Wednesday, September 23, 2015

Happy Equinox!



Astronomical summer is over! Speaking of astronomy, I heard a good one this morning. I’m sure GOP presidential candidate Dr. Ben Carson is far from alone as an American who dismisses principles widely accepted by academic and professional scientists, but this one is just too much for me not to comment on. Apparently, in a 2012 speech Dr. Carson said:
"Well, I mean, [the Big Bang is] even more ridiculous than that [because] our solar system, not to mention the universe outside of that is extraordinarily well organized, to the point where we can predict 70 years away when a comet is coming," he said. "Now that type of organization to just come out of an explosion? I mean, you want to talk about fairy tales, that is amazing."
Of course it sounds ridiculous when reduced as such, but Big Bang Cosmology is a much more nuanced and robust explanation about the formation of the early Universe than that. As the prevailing cosmological model, it’s supported by solid theoretical considerations and observational evidence. Having earned his BA from Yale University and MD from the University of Michigan, what’s truly amazing is the level of science denialism and motivated reasoning on Dr. Carson’s behalf given his education. Beyond any doubt, Carson is a highly intelligent individual and a brilliant neurosurgeon, but it’s astonishing to me he can deny such well-established science. But millions of Americans do, so he’s in good company with respect to that demographic.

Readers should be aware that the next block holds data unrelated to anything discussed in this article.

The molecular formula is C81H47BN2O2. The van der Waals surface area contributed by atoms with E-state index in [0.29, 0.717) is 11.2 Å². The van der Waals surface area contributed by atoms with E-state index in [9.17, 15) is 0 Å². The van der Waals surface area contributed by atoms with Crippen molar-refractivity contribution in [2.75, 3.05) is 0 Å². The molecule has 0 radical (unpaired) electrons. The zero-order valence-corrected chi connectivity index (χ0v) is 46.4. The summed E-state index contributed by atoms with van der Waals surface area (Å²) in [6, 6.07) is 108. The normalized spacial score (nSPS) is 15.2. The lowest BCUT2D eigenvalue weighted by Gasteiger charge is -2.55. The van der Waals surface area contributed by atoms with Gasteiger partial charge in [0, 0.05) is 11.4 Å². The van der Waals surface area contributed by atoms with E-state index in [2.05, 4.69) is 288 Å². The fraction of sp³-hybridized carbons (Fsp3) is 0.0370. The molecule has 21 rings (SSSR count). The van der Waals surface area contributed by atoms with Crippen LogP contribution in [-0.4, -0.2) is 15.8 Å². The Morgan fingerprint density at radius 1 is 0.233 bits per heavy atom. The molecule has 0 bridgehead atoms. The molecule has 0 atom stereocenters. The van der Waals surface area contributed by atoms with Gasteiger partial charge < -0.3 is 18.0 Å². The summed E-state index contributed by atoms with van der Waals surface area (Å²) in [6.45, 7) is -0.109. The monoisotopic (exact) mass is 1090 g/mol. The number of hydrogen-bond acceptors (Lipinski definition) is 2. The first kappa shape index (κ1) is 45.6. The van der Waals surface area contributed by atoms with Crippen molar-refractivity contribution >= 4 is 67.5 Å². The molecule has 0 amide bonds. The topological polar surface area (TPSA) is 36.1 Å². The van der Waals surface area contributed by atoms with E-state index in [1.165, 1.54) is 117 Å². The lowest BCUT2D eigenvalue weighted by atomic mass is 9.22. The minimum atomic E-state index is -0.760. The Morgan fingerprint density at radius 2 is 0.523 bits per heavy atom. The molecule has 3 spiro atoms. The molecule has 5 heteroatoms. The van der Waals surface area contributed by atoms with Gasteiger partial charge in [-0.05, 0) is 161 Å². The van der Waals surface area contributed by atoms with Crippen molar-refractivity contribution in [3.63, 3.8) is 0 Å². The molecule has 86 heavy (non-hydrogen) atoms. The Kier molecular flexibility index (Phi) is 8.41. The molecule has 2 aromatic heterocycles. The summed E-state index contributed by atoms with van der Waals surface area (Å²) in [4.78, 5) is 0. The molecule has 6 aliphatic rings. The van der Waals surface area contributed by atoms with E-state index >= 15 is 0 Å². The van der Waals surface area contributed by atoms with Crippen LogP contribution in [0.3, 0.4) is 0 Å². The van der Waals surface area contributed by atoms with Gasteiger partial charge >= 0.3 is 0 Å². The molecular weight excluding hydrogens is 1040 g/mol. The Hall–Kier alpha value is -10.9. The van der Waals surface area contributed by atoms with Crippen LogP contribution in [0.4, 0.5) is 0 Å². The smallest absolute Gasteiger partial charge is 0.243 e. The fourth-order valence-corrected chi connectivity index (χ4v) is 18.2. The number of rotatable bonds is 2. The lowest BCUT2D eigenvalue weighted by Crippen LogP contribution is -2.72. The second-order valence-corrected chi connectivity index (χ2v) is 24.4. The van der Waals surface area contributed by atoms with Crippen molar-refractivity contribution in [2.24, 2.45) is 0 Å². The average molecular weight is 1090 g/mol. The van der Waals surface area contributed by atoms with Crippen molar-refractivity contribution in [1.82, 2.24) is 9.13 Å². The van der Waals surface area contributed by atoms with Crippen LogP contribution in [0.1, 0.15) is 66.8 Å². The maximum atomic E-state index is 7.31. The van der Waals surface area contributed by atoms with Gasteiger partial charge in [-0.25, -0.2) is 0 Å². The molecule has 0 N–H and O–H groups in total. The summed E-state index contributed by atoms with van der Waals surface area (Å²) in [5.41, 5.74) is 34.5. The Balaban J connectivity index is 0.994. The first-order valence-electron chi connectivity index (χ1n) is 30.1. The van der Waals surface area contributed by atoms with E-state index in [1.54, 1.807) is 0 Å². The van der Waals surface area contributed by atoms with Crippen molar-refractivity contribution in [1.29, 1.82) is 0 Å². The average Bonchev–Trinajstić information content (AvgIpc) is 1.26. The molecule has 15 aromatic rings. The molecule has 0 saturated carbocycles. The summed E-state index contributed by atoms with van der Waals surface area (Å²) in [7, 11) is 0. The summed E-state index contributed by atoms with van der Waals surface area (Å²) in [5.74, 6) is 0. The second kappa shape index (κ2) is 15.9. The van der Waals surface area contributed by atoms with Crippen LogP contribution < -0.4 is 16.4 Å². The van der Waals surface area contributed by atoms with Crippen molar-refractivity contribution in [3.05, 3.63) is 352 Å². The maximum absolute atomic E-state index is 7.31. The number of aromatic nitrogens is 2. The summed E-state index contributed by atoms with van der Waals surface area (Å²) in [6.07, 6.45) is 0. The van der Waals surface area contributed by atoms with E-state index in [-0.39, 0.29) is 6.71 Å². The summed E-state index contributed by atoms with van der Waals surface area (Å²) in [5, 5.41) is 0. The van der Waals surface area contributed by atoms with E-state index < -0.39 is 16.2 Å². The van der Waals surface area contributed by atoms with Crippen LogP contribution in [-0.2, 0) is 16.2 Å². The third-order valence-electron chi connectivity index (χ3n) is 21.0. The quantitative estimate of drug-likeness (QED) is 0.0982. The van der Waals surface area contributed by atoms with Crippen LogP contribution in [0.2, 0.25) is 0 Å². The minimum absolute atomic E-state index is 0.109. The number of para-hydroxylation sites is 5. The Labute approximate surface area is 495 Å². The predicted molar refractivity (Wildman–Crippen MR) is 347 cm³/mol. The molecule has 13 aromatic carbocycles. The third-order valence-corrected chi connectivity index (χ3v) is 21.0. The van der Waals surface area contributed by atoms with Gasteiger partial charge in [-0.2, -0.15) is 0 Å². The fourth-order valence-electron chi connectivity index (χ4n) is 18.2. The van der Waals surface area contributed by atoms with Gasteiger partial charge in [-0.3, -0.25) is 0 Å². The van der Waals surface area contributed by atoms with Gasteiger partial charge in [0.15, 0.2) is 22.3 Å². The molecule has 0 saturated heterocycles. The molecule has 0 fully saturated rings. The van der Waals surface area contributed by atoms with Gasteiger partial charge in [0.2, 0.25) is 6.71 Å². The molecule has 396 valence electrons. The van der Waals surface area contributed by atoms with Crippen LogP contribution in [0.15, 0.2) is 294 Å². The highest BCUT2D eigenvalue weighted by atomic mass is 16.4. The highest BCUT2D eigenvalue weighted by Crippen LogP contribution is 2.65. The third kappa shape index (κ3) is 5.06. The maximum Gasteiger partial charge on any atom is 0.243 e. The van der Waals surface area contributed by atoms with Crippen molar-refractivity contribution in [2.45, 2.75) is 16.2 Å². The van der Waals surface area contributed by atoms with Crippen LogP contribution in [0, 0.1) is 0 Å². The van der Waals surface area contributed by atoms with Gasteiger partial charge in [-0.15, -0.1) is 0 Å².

Apart from using a fallacy from personal incredulity, Carson is playing a couple of Christian apologetics cards, namely the cosmological and design arguments, which I don’t need to refute here because they were destroyed by David Hume over 200 years ago. Just as Carson unfairly portrays what the Big Bang is, I could sum up his view as this: We know of no natural explanation for the order observed in the Universe, therefore there must be a supernatural one. In other words: We don’t know, therefore we do know. It's an interesting way of processing a mystery and might even qualify as ridiculous. Naturally, the good doctor also denies biological evolution (apparently one of Satan's deeds). Oh, and climate science, too. His stance on vaccinations is also under scrutiny.

Recently Dr. Ben Carson said he wants people to stop criticizing him for calling the Big Bang Theory a fairy tale. He said, “I’m not gonna denigrate you because of your faith and you shouldn’t denigrate me for mine.” But there’s far more than faith at work here; it’s blatant anti-intellectualism and science denalism inspired by his religious dogmatism. To be sure, Carson has every right to believe whatever he wants, and I respect his right to do so, but his ideas regarding the aforementioned scientific principles are unworthy of it. In fact, for someone of Carson's education they're downright embarrassing.

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